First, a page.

My back plus buckle

My back plus buckle

Buckle on I was ready to hem. I left the hem a bit longer because, well, I wanted to. Maybe next time I’ll be daring. Because I loved the bias binding so much, and I’d bought extra, I decided to cover the raw edge of the skirt in bias binding (or whatever the proper technical term is) and then hand sew the hem using slip stitch.  Other sewers regularly wax lyrical about the joys of hand-sewing, and I never thought I’d join them, but this is the second time I’ve done a fair bit of hand-sewing as part of my garment finishing, and I really enjoyed it. I used some bias binding for the inside collar too and used my overlocker, which I’m driving as an automatic (if you get my gist), to finish the rest of the edges, apart from the centre front and centre back which are French-seamed.

Hem it!

Hem it!

Anyway, she’s done, finished, Miss Winifred. I’d say take a bow, but that’s Sheila, and I think Winnie should be more of a curtsy. Ta dah!




I Should Coco

9 Mar

IMG_2585Yes, let’s bring a little Supergrass to this sunny Sunday afternoon as I welcome the arrival of my first Coco. Note that, my first. Yes, because I will surely have to make another not least because I love the pattern (as I have done all Tilly patterns) but because of the sewing gremlins that beset this much looked forward to project. (Note the blame of the imaginary third party, obviously no room for Panda error…)

Having sewn no less than three other garments with knits (Lady Skater one, Lady Skater two and the Aslan Plantain) since January, I felt hot to trot in sewing terms. The pattern and instructions is nothing less than top drawer and entirely what I’d expect from Tilly: this is a woman who talks my language, pattern-wise, and presents the step-by-step instructions clearly with beautifully shot photos (and a glorious red manicure) to match.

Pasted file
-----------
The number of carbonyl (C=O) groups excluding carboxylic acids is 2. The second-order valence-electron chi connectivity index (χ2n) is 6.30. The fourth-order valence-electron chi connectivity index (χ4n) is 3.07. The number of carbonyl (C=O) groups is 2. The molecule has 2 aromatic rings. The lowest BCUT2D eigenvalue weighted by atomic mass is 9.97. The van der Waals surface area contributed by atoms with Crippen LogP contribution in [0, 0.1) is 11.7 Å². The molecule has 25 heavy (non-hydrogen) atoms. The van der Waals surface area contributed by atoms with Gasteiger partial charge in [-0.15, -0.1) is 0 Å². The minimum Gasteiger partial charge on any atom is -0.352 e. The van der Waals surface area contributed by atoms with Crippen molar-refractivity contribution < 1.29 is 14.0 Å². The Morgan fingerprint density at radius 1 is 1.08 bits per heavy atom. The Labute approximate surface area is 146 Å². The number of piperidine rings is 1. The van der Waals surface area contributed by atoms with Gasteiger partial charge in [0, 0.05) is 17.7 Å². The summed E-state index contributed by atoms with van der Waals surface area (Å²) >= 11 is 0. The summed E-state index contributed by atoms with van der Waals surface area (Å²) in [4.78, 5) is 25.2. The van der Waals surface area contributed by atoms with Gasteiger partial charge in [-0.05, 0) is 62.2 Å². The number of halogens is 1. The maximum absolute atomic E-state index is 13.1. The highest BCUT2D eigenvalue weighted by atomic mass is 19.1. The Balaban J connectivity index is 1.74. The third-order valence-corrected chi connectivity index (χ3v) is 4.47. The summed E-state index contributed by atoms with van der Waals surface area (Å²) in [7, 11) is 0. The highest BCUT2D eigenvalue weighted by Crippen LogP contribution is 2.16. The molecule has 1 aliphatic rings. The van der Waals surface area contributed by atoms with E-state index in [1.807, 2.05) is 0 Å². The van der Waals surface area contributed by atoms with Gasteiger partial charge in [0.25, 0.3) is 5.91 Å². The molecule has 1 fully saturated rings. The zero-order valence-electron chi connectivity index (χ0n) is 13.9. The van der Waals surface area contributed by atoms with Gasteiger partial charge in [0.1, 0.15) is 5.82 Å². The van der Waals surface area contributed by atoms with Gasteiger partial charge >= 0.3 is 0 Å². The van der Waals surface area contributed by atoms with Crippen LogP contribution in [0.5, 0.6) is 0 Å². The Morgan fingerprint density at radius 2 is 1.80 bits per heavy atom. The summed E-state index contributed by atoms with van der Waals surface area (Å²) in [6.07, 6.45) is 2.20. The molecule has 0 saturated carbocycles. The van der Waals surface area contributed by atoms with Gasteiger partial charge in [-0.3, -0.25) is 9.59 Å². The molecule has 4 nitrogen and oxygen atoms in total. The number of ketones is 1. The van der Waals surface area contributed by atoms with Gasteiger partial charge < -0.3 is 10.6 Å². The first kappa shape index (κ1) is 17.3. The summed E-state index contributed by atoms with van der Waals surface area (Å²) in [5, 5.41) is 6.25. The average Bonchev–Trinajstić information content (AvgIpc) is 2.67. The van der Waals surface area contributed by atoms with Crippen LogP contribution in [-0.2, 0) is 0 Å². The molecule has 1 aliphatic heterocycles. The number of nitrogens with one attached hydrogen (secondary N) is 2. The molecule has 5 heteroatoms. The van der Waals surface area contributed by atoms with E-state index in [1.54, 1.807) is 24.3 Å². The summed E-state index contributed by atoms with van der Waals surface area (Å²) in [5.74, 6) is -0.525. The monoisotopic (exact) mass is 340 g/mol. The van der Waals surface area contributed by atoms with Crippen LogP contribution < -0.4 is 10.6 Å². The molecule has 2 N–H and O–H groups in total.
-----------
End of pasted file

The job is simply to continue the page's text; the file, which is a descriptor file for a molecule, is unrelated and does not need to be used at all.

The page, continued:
There’s been a sewalong on her website to accompany the release of the pattern, together with various different posts offering advice on sourcing fabric and sewing with knits for newbies. She really has thought of everything. Frankly, the only thing she appeared not to cover was the evil weevil that escaped from the bottle once I opened the pattern, or should I say the fabric.


I bought my fabric from Tissu Fabrics, a navy cotton jersey interlock as recommended, and it seemed perfect, but I think the problems began when I washed it. As Tilly points out, dry your fabric flat. FLAT. FLAT. FLAT. Roll it in a towel, lay it on the table, just make sure it’s flat. I didn’t. I hung it up. It stretched and distorted and although I continued my Coco in a belligerent and cautiously optimistic fashion, I knew I was chancing my arm. Learn from my mistakes.

Construction wise, a straight size 3 was cut and I slimmed the sleeve down as per the recommendations of other more competent sewing ninjas than I. I love the funnel neck style and 3/4 length sleeves, I’m just sorely disappointed with my efforts.


If you’re happy and you know it clap your hands

You can see by the way it hangs on the delighted Lady Moo that all is not Coco. Still it could have looked a lot worse. This will be my working toile or maybe toil?  Threads kept snapping on my sewing machine in twin needle mode for weevil knows why, causing me to unpick and unpick and stretch the hem despite the Wundaweb I used to stabilise it.  Why did the thread keep snapping? Why? Why?

I fully intend to Coco again, perhaps with a heavier, more stable fabric (ponte knit anyone?), and will sew armed with a Nerf gun to shoot the sewing weevil down in its tracks. You can’t say I haven’t warned him. Bar steward.

I’ll be back 😉